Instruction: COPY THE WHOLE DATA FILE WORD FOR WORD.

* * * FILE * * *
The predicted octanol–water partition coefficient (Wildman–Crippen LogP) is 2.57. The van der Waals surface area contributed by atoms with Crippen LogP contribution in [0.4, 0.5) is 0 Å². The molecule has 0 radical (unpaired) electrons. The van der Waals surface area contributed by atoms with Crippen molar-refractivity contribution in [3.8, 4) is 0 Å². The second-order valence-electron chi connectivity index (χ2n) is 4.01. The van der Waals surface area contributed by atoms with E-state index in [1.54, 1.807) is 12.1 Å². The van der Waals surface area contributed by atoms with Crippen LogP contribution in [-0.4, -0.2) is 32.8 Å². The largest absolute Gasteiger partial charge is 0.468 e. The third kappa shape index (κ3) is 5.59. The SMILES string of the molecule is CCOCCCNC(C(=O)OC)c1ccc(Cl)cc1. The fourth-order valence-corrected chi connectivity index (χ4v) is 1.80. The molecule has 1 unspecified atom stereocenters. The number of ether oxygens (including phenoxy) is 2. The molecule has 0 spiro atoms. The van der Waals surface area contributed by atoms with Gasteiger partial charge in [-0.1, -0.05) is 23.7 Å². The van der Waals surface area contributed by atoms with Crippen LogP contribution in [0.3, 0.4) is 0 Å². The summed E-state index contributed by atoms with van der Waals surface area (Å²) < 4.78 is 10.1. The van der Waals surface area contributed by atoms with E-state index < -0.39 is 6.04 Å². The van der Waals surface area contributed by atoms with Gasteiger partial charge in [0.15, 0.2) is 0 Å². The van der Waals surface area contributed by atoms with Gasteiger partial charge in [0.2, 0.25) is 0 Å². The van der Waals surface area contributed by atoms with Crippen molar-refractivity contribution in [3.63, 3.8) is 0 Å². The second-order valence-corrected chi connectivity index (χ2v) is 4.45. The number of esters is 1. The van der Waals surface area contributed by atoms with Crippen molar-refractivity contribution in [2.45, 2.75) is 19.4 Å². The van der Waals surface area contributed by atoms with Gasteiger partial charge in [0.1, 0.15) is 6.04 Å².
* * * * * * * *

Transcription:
The predicted octanol–water partition coefficient (Wildman–Crippen LogP) is 2.57. The van der Waals surface area contributed by atoms with Crippen LogP contribution in [0.4, 0.5) is 0 Å². The molecule has 0 radical (unpaired) electrons. The van der Waals surface area contributed by atoms with Crippen molar-refractivity contribution in [3.8, 4) is 0 Å². The second-order valence-electron chi connectivity index (χ2n) is 4.01. The van der Waals surface area contributed by atoms with E-state index in [1.54, 1.807) is 12.1 Å². The van der Waals surface area contributed by atoms with Crippen LogP contribution in [-0.4, -0.2) is 32.8 Å². The largest absolute Gasteiger partial charge is 0.468 e. The third kappa shape index (κ3) is 5.59. The SMILES string of the molecule is CCOCCCNC(C(=O)OC)c1ccc(Cl)cc1. The fourth-order valence-corrected chi connectivity index (χ4v) is 1.80. The molecule has 1 unspecified atom stereocenters. The number of ether oxygens (including phenoxy) is 2. The molecule has 0 spiro atoms. The van der Waals surface area contributed by atoms with Gasteiger partial charge in [-0.1, -0.05) is 23.7 Å². The van der Waals surface area contributed by atoms with Crippen LogP contribution in [0.3, 0.4) is 0 Å². The summed E-state index contributed by atoms with van der Waals surface area (Å²) < 4.78 is 10.1. The van der Waals surface area contributed by atoms with E-state index < -0.39 is 6.04 Å². The van der Waals surface area contributed by atoms with Gasteiger partial charge in [0.15, 0.2) is 0 Å². The van der Waals surface area contributed by atoms with Gasteiger partial charge in [0.2, 0.25) is 0 Å². The van der Waals surface area contributed by atoms with Crippen molar-refractivity contribution in [3.63, 3.8) is 0 Å². The second-order valence-corrected chi connectivity index (χ2v) is 4.45. The number of esters is 1. The van der Waals surface area contributed by atoms with Crippen molar-refractivity contribution in [2.45, 2.75) is 19.4 Å². The van der Waals surface area contributed by atoms with Gasteiger partial charge in [0.1, 0.15) is 6.04 Å².